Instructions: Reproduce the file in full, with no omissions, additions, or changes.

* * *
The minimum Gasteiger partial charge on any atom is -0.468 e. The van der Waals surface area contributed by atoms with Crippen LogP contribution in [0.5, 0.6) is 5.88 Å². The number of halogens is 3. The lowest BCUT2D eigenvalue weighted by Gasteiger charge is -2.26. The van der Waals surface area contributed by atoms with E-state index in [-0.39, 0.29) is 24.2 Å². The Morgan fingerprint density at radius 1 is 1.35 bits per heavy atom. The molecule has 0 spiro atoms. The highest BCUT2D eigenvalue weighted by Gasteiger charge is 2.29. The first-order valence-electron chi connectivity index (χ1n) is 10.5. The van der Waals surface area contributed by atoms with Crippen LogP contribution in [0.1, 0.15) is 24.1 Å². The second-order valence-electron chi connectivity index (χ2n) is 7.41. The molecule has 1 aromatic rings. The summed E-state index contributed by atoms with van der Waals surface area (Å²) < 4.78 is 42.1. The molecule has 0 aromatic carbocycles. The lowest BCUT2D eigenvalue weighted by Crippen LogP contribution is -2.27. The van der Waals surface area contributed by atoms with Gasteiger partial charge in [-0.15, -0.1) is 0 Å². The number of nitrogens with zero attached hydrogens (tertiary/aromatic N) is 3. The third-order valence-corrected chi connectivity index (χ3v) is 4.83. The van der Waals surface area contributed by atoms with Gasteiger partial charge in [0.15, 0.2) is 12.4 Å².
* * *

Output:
The minimum Gasteiger partial charge on any atom is -0.468 e. The van der Waals surface area contributed by atoms with Crippen LogP contribution in [0.5, 0.6) is 5.88 Å². The number of halogens is 3. The lowest BCUT2D eigenvalue weighted by Gasteiger charge is -2.26. The van der Waals surface area contributed by atoms with E-state index in [-0.39, 0.29) is 24.2 Å². The Morgan fingerprint density at radius 1 is 1.35 bits per heavy atom. The molecule has 0 spiro atoms. The highest BCUT2D eigenvalue weighted by Gasteiger charge is 2.29. The first-order valence-electron chi connectivity index (χ1n) is 10.5. The van der Waals surface area contributed by atoms with Crippen LogP contribution in [0.1, 0.15) is 24.1 Å². The second-order valence-electron chi connectivity index (χ2n) is 7.41. The molecule has 1 aromatic rings. The summed E-state index contributed by atoms with van der Waals surface area (Å²) < 4.78 is 42.1. The molecule has 0 aromatic carbocycles. The lowest BCUT2D eigenvalue weighted by Crippen LogP contribution is -2.27. The van der Waals surface area contributed by atoms with Gasteiger partial charge in [-0.15, -0.1) is 0 Å². The number of nitrogens with zero attached hydrogens (tertiary/aromatic N) is 3. The third-order valence-corrected chi connectivity index (χ3v) is 4.83. The van der Waals surface area contributed by atoms with Gasteiger partial charge in [0.15, 0.2) is 12.4 Å².